The Secret Life of Walter Mitty

As an advert for visit Iceland The Secret Life of Walter Mitty worked really well, beyond that I’m not sure what they were trying to sell me on. Before I saw this I had been promised something epic. Now in my book ‘epic’ doesn’t usually mean throw in every genre you can think of and the kitchen sink for good measure, but if that’s what people are calling ‘epic’ these days then I can certainly get on board. That said, the film was not as bad as I was expecting, the trailer of Ben Stiller skateboarding, arms held high promised something far more vomit inducingly ‘profound’ than what we got. The truth was that the message wasn’t hammered home so much as non-existent and I left without being any the wiser to what it is The Secret Life of Walter Mitty was meant to say.

Walter Mitty works in the photo negative department at Life magazine which is in the throes of closing its doors forever. For the last issue, Sean O’Connell claims to have sent Life magazine his best ever photo, one which really sums up the quintessence of life. By the time the negatives fall into the hands of Walter Mitty however, the photograph in question is missing. Without too much encouragement it seems, Mitty pops of to first Iceland, and then the Afghanistan Himalayas in search of Sean O’Connell and the missing photograph. Prior to these adventures, Mitty has a tendency to ‘zone out’ and fantasise about himself as a man of action, who has been places and done things of note, strangely as soon as he ventures to these exciting places, and does things worthy of note these fantasies begin to cease.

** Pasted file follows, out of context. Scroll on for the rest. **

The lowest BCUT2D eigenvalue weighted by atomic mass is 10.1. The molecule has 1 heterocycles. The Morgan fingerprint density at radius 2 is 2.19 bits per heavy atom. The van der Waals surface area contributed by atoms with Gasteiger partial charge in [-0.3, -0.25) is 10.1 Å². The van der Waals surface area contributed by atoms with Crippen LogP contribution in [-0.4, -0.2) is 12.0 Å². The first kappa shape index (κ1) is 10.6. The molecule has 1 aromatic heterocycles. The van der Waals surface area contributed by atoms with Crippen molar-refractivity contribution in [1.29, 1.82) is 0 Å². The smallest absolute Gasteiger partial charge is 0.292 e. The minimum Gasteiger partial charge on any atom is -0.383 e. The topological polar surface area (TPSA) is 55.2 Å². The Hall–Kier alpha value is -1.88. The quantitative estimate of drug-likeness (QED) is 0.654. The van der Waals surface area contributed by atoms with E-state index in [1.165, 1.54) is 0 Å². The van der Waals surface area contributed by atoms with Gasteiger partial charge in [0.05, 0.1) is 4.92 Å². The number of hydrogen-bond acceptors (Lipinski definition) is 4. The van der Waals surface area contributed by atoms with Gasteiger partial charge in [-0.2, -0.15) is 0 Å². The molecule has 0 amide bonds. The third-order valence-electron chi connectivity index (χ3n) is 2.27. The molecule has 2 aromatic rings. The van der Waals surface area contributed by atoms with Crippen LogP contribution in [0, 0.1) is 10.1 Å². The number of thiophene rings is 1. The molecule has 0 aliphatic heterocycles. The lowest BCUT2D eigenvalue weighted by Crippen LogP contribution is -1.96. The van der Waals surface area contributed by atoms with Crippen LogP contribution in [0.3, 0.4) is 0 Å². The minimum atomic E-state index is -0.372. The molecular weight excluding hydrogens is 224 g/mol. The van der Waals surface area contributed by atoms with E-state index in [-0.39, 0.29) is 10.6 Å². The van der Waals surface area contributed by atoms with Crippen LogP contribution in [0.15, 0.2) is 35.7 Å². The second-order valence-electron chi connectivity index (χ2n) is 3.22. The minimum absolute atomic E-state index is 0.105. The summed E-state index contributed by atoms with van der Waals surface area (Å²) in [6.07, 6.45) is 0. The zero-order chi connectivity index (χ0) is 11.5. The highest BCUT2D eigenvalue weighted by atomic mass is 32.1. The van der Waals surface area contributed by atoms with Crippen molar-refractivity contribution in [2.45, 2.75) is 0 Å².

But this idea of getting out into the big wide world and having adventures is not persistent, nor does it seem to be the overriding message of the film. Mitty took a total of two trips during the film, fair enough one was pretty epic, but he couldn’t have been away for longer than two weeks, and didn’t seem to be left with the desire for more. In the end he came home to get the girl, wonderfully played by Kristen Wiig, and looked to find himself a new job.

From the man behind Zoolander many people would have expected Ben Stiller, who was in front of and behind the camera for this, to create a comedy in the same vein; instead Stiller keeps the humour to a bare minimum in what could have a distinctly more light-hearted story. Still, he gives the role of Mitty a pretty good; as neither a typical leading man nor the funny man we’ve come to expect of him but just a solid ordinary guy who needs to get out of the house a bit more.

The film is fine and it does have some wonderful scenery in it. It is just so scrambled with conflicting messages and directions that nothing stuck and nothing made an emotional connection. In the end it felt like a ridiculously over budgeted travel advert, yes it made me want to go to Iceland, but not because I connected with the story so much that I was inspired to start living. Just because I thought it looked nice.

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